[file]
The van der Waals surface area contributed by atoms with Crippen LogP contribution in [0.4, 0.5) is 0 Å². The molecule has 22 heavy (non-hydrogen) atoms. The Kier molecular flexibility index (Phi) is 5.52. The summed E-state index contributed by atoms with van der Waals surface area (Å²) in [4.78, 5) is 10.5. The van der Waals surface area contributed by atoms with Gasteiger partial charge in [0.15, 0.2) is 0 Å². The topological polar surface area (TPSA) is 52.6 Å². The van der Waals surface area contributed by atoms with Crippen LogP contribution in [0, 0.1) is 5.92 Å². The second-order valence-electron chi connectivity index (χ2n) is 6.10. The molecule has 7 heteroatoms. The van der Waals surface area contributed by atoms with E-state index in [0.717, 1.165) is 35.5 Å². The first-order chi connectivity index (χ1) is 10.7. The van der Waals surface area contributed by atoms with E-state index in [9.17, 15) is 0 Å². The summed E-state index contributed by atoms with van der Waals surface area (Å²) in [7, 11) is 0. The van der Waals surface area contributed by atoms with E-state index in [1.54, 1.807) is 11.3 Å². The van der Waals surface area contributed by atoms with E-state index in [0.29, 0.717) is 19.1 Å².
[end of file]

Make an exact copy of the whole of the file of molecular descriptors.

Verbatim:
The van der Waals surface area contributed by atoms with Crippen LogP contribution in [0.4, 0.5) is 0 Å². The molecule has 22 heavy (non-hydrogen) atoms. The Kier molecular flexibility index (Phi) is 5.52. The summed E-state index contributed by atoms with van der Waals surface area (Å²) in [4.78, 5) is 10.5. The van der Waals surface area contributed by atoms with Gasteiger partial charge in [0.15, 0.2) is 0 Å². The topological polar surface area (TPSA) is 52.6 Å². The van der Waals surface area contributed by atoms with Crippen LogP contribution in [0, 0.1) is 5.92 Å². The second-order valence-electron chi connectivity index (χ2n) is 6.10. The molecule has 7 heteroatoms. The van der Waals surface area contributed by atoms with E-state index in [0.717, 1.165) is 35.5 Å². The first-order chi connectivity index (χ1) is 10.7. The van der Waals surface area contributed by atoms with E-state index in [9.17, 15) is 0 Å². The summed E-state index contributed by atoms with van der Waals surface area (Å²) in [7, 11) is 0. The van der Waals surface area contributed by atoms with E-state index in [1.54, 1.807) is 11.3 Å². The van der Waals surface area contributed by atoms with E-state index in [0.29, 0.717) is 19.1 Å².